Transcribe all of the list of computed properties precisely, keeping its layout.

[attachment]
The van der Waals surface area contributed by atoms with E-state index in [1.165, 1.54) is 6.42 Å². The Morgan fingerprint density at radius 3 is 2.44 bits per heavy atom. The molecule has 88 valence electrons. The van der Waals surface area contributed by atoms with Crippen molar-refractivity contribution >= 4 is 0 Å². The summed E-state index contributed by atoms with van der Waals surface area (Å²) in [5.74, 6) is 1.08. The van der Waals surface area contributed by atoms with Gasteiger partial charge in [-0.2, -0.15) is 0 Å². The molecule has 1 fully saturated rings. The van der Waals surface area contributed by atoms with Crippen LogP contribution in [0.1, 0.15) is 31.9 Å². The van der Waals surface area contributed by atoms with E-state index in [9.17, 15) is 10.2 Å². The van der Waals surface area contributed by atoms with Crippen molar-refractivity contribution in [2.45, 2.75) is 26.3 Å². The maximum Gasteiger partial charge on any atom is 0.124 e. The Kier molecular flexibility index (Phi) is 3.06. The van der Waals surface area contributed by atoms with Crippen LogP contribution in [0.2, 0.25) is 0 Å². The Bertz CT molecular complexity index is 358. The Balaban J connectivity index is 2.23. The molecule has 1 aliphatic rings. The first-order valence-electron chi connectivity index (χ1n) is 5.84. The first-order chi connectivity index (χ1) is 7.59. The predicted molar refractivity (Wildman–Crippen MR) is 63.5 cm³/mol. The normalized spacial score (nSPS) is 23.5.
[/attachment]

The van der Waals surface area contributed by atoms with E-state index in [1.165, 1.54) is 6.42 Å². The Morgan fingerprint density at radius 3 is 2.44 bits per heavy atom. The molecule has 88 valence electrons. The van der Waals surface area contributed by atoms with Crippen molar-refractivity contribution >= 4 is 0 Å². The summed E-state index contributed by atoms with van der Waals surface area (Å²) in [5.74, 6) is 1.08. The van der Waals surface area contributed by atoms with Gasteiger partial charge in [-0.2, -0.15) is 0 Å². The molecule has 1 fully saturated rings. The van der Waals surface area contributed by atoms with Crippen LogP contribution in [0.1, 0.15) is 31.9 Å². The van der Waals surface area contributed by atoms with E-state index in [9.17, 15) is 10.2 Å². The van der Waals surface area contributed by atoms with Crippen molar-refractivity contribution in [2.45, 2.75) is 26.3 Å². The maximum Gasteiger partial charge on any atom is 0.124 e. The Kier molecular flexibility index (Phi) is 3.06. The van der Waals surface area contributed by atoms with Crippen LogP contribution in [0.2, 0.25) is 0 Å². The Bertz CT molecular complexity index is 358. The Balaban J connectivity index is 2.23. The molecule has 1 aliphatic rings. The first-order valence-electron chi connectivity index (χ1n) is 5.84. The first-order chi connectivity index (χ1) is 7.59. The predicted molar refractivity (Wildman–Crippen MR) is 63.5 cm³/mol. The normalized spacial score (nSPS) is 23.5.